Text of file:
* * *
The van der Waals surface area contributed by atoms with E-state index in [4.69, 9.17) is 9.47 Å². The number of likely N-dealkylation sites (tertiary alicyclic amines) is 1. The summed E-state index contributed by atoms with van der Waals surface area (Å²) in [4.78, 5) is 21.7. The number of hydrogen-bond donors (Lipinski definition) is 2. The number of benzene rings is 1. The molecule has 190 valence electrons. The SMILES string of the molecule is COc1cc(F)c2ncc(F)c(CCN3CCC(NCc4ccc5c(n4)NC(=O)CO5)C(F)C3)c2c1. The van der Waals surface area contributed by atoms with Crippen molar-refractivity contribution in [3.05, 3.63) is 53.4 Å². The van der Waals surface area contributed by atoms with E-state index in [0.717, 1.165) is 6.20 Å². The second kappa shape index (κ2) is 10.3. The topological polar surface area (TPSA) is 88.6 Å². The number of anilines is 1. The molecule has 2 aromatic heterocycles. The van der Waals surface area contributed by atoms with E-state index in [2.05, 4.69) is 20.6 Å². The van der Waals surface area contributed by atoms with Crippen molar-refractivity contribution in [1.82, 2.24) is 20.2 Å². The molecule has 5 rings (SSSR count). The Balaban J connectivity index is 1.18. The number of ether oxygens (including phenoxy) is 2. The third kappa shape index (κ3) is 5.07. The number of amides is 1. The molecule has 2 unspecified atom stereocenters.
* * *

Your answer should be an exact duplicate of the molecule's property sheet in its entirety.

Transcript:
The van der Waals surface area contributed by atoms with E-state index in [4.69, 9.17) is 9.47 Å². The number of likely N-dealkylation sites (tertiary alicyclic amines) is 1. The summed E-state index contributed by atoms with van der Waals surface area (Å²) in [4.78, 5) is 21.7. The number of hydrogen-bond donors (Lipinski definition) is 2. The number of benzene rings is 1. The molecule has 190 valence electrons. The SMILES string of the molecule is COc1cc(F)c2ncc(F)c(CCN3CCC(NCc4ccc5c(n4)NC(=O)CO5)C(F)C3)c2c1. The van der Waals surface area contributed by atoms with Crippen molar-refractivity contribution in [3.05, 3.63) is 53.4 Å². The van der Waals surface area contributed by atoms with E-state index in [0.717, 1.165) is 6.20 Å². The second kappa shape index (κ2) is 10.3. The topological polar surface area (TPSA) is 88.6 Å². The number of anilines is 1. The molecule has 2 aromatic heterocycles. The van der Waals surface area contributed by atoms with E-state index in [2.05, 4.69) is 20.6 Å². The van der Waals surface area contributed by atoms with Crippen molar-refractivity contribution in [1.82, 2.24) is 20.2 Å². The molecule has 5 rings (SSSR count). The Balaban J connectivity index is 1.18. The number of ether oxygens (including phenoxy) is 2. The third kappa shape index (κ3) is 5.07. The number of amides is 1. The molecule has 2 unspecified atom stereocenters.